Republicans in Congress Expect Paid Family Leave Proposals Soon

Sen. Joni Ernst / Getty Images

Leading congressional Republicans expect to float multiple plans within the next month to implement access to paid family leave at the federal level.

A group, including Sens. Joni Ernst (Iowa), Marco Rubio (Fla.), Mike Lee (Utah), and Bill Cassidy (La.) are all considering what a conservative paid family leave policy might look like, the Washington Examiner reported.

"I don't want to give any false hopes, because this will be a heavy lift," Ernst told the Examiner. "But I think it's one that we all think is very important. We have to find the right path going forward."

Americans have been entitled to unpaid family leave, up to three months after the birth or adoption of a child, since 1993. But there is no federal requirement that new parents continue to be compensated during their time off, meaning that a new mom or dad might opt to return to work earlier than they would like to, or would be beneficial for their spouse or new child. The United States is the only nation out of 41 developed countries to not have PFL, although three states—California, Rhode Island, and New Jersey—have implemented it on that level.

But now Republicans, who still control the White House and the Senate, are considering how to change that. Presidential adviser and daughter Ivanka Trump has also been a vocal proponent, taking meetings on Capitol Hill Wednesday to voice the administration's support for some sort of PFL policy. That support is part of a broader "American Working Families" policy portfolio, CNN reported, which also includes vocational education and workforce development initiatives.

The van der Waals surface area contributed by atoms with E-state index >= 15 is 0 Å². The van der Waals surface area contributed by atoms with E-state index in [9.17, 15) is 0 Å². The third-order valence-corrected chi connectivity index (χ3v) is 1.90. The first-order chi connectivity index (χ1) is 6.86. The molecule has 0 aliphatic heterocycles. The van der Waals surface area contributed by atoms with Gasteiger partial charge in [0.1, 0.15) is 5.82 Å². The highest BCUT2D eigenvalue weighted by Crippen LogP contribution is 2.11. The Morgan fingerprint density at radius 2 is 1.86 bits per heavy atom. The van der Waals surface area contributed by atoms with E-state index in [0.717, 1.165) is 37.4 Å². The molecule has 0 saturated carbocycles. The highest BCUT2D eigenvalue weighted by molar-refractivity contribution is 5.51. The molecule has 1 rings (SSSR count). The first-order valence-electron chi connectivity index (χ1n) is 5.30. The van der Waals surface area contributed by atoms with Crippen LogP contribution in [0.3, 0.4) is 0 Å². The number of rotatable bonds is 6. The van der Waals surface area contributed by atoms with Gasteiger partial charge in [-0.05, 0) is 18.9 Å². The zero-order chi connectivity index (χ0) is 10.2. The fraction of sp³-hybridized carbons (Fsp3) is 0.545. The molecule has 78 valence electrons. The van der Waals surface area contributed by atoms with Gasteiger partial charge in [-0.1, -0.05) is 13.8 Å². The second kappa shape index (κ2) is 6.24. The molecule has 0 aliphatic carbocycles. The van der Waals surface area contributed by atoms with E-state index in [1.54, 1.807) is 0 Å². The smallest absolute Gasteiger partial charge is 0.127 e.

It is not yet clear what shape the Republican proposal will take—Ernst expects to introduce a bill jointly with Lee, while Cassidy will float his own. Rubio has previously floated his own proposal, which would pay for PFL by allowing new parents to draw on their social security entitlements early—raising their retirement age slightly while giving them money to cover lost income in the here and now.

"Too many new parents, especially those with low incomes, take on new debt or fall onto welfare programs just to pay for their basic living costs after having a child," Rubio told the Examiner, adding that he was "committed to seeing this effort through."

A majority of Congressional Democrats, meanwhile, support the Family and Medical Leave Act, which provides for up to three months of family leave through a payroll tax. But Republicans are unlikely to embrace that plan, seeking instead an alternative that is voluntary and budget-neutral.